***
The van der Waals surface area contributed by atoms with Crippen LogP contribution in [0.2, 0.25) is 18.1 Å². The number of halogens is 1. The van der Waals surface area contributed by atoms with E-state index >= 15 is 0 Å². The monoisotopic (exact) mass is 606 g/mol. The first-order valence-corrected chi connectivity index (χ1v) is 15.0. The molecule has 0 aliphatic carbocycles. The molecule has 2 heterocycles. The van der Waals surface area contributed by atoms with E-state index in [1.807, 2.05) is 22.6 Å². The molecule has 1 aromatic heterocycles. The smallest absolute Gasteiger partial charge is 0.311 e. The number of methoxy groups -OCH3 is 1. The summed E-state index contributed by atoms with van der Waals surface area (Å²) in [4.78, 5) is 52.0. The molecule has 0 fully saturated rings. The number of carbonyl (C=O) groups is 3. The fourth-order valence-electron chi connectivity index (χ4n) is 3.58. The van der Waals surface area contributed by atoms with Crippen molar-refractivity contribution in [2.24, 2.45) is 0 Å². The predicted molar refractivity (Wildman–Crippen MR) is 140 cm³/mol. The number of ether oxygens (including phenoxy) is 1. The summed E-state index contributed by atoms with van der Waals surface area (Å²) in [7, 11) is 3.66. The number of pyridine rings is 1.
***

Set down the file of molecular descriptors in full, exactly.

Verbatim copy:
The van der Waals surface area contributed by atoms with Crippen LogP contribution in [0.2, 0.25) is 18.1 Å². The number of halogens is 1. The van der Waals surface area contributed by atoms with E-state index >= 15 is 0 Å². The monoisotopic (exact) mass is 606 g/mol. The first-order valence-corrected chi connectivity index (χ1v) is 15.0. The molecule has 0 aliphatic carbocycles. The molecule has 2 heterocycles. The van der Waals surface area contributed by atoms with E-state index in [1.807, 2.05) is 22.6 Å². The molecule has 1 aromatic heterocycles. The smallest absolute Gasteiger partial charge is 0.311 e. The number of methoxy groups -OCH3 is 1. The summed E-state index contributed by atoms with van der Waals surface area (Å²) in [4.78, 5) is 52.0. The molecule has 0 fully saturated rings. The number of carbonyl (C=O) groups is 3. The fourth-order valence-electron chi connectivity index (χ4n) is 3.58. The van der Waals surface area contributed by atoms with Crippen molar-refractivity contribution in [2.24, 2.45) is 0 Å². The predicted molar refractivity (Wildman–Crippen MR) is 140 cm³/mol. The number of ether oxygens (including phenoxy) is 1. The summed E-state index contributed by atoms with van der Waals surface area (Å²) in [7, 11) is 3.66. The number of pyridine rings is 1.